The woman in the dark blue uniform and latex gloves beckons me toward the counter. I hand her my ID, folded in my boarding pass to keep them together. She squints at me in my Red Sox cap, at my Virginia license, at me again, then hands me my documentation and tells me to have a nice flight. I flash my in-public smile- eyebrows raised, tight-lipped- and proceed forward to the stacks of plastic bins. There is a family with a stroller and some elderly women ahead of me. The mother is exhausted and frazzled, the father trying his best to keep everyone’s focus on the process ahead. The elderly women are still trying to figure out exactly what the bins are for. Clearly, I will have to speed things up for everyone coming after us.
I shimmy my feet out of slip-on loafers and stand barefoot on the cold tile like a child. When the bins are within reach, I yank three from the stack and place them in line by muscle memory. One for my laptop-slide, thump. One for my backpack- slide, thump. A third for my denim jacket and shoes- slide, thump. The whole process takes around ten seconds, and I shuffle to the right to make room for others. I imagine the TSA employees thanking me silently as they wave me through the portal, stone-faced.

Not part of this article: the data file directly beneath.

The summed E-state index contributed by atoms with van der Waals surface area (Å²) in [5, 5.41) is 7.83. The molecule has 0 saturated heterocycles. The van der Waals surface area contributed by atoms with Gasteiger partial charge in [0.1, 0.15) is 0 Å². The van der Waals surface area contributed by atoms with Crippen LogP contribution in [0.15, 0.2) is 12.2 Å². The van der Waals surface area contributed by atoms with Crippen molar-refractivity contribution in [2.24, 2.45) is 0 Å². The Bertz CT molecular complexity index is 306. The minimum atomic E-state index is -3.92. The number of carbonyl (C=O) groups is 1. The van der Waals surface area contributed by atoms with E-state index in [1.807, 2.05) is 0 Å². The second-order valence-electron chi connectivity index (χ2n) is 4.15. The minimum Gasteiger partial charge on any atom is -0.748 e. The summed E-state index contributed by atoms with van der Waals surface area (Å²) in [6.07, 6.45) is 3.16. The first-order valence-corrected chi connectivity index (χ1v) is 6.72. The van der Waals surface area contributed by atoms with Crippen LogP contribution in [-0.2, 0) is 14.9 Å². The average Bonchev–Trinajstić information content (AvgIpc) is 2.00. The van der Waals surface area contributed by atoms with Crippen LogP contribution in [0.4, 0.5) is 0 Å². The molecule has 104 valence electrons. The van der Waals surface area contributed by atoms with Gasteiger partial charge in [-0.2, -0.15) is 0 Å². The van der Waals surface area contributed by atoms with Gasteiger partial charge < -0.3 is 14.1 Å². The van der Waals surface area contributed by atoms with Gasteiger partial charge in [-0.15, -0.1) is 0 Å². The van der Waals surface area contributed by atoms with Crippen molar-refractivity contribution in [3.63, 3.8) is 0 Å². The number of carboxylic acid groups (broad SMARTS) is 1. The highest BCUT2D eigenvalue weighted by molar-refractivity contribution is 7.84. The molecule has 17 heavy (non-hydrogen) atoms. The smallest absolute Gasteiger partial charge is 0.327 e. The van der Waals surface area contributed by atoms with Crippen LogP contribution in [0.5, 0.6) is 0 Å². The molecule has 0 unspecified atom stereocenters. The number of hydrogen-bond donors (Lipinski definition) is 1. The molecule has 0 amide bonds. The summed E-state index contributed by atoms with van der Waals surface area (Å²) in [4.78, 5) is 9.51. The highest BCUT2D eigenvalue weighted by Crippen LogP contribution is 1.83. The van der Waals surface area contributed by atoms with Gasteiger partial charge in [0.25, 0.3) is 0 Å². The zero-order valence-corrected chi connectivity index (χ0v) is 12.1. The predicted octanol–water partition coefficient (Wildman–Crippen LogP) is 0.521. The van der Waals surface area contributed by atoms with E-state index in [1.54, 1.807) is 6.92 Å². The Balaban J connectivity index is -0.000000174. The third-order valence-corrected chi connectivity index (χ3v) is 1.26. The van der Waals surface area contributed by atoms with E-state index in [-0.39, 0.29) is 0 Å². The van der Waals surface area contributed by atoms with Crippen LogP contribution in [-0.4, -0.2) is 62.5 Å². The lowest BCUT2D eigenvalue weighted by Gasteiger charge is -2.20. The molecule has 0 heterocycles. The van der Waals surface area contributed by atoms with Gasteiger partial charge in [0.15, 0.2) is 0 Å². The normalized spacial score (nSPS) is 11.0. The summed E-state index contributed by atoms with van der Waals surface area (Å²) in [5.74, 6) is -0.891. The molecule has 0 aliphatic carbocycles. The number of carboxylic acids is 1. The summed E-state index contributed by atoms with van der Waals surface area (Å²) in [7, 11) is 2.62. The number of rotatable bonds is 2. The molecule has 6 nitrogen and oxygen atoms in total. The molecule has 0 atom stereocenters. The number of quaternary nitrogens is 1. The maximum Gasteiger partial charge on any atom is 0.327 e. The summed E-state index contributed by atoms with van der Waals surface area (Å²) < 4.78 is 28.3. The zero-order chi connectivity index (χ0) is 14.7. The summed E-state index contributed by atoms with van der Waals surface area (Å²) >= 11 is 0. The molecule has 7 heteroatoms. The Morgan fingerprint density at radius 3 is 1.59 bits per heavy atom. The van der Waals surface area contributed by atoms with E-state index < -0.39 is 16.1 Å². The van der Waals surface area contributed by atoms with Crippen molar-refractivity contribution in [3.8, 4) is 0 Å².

I wasn’t born on an airplane, but I might as well have been raised in an airport. I feel more at home among the looming windows of a terminal than I do in any suburban foyer. When most fourth graders were having pool parties, I was having my passport picture taken so the military could relocate us overseas. I never learned what to pack for a yearly camping trip; I learned how to pack a suitcase. I pack light and fast. I know the best shoes to wear on planes, the best books to bring, which airport restaurants are the most reliable, when to pick a window seat and when to pick an aisle seat. I find a deep safety in succeeding in these rituals year after year, trip after trip. Whatever mistakes I have made in the meantime, these routines will remain unchanged. If ever I am pulled aside and tested on these invisible skills, I will always pass.
The momentum of the security checkpoint hustle shoots me out like a pinball and carries me to Gate B19. Everyone has a secret space in which they thrive; a private stage with no audience where they are entirely sure of themselves. This post-TSA stretch is mine. Smooth as glass, I glide down a hallway, as though it is I and not my suitcase that moves on tiny wheels. I make a routine pit stop at the Italian fast food chain and coast into a courtyard of attached chairs. They are mostly empty, because I’ve arrived at the airport early on purpose. The going theory is that arriving two hours before one’s flight is enough to account for lines and the most common travel hiccups. For me, it’s more than that. Getting to my gate over an hour before my boarding time means I have it all to myself, and can sit reveling in self-sufficient bliss, like a businessman who travels to Hong Kong every week for work, while I chew my baked ziti.